Monday, May 27, 2013


I just watched a you tube video called Landfill Harmonics about taking trash from a landfill in Paraguay, making instruments out of it and teaching impoverished youth how to play classical music.  It is a beautiful story of redemption.  How many other redemption opportunities are waiting for people willing to take action in love?

This past weekend was one of harmonics...

Friday, Suzy, Alejandra (our new social worker) and I drove through the crowded streets of downtown Tegucigalpa, "El Centro."  The streets are narrow, dirty, teeming with people selling goods on the sidewalks, hurrying along with small children, a few drunks with toothless smiles wave a bottle at passers by, taxis weave in and out expecting everyone else to get out of the way, re-purposed school buses belch out diesel fuel and passengers.  We twisted our way through the streets, passing a park taken over by drug addicts, pimps, and pushers.  Finally we arrived at a barely inhabitable rehab/safe house called Misioneros de la Calle (Missionaries of the Street) on a dirt road.  We entered through an alcove with people above us and a grate dripping...something... down on unwary visitors and picked our way to the door.  A guard unlocked the door and we made our way into a dark, dank bunk room.   The beds each had one filthy sheet, some mattresses were too big for the frame and drooped over the top.  Suddenly, Jasmin threw her arms around me, shouting, "Amanda!"  Jasmin, as you may remember, is the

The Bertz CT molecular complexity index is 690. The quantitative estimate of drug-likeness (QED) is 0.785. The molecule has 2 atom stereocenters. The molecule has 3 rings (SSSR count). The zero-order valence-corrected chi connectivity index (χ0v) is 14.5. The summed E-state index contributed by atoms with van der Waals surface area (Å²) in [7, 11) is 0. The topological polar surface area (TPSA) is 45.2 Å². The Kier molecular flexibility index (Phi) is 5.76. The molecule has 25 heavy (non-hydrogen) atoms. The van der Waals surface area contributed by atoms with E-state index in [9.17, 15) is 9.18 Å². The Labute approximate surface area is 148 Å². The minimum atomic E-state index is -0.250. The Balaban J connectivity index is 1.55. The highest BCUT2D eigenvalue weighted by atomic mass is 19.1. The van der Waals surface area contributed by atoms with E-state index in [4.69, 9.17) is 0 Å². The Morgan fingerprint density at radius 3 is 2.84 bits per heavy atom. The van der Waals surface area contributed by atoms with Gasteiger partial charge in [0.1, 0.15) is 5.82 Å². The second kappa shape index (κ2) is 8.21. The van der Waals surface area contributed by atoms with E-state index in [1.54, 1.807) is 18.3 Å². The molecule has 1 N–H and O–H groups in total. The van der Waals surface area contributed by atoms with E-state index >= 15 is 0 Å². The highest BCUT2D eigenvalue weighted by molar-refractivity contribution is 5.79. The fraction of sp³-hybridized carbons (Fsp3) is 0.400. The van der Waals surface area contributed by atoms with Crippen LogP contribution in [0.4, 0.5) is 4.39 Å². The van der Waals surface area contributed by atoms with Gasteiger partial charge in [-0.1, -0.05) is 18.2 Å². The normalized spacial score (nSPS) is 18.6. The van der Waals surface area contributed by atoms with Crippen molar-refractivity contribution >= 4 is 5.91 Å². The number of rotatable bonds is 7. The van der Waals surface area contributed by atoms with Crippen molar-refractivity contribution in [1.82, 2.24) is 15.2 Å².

Jasmin, Suzy, Olimpia
mother of Lester Alexander at the Children's Home. She struggles with drug addiction.  I haven't seen her for months, the last time was at a medical brigade where she appeared beaten up and strung out.  On Friday she was happy, healthy, and full of life! Thanks be to God.  Suzy introduced me to Olimpia, a 13 year old girl, who has no business being at an adult facility.  Suzy is feverishly working to rescue her and add her to her ever growing family at her house.  We were there, however, to pick up Wendy and her 3 year old, Darwin.  Wendy agreed to give us custody of Darwin.  We were taking them to  Juzgado (Children's Court) to finalize the paperwork.  (Success!)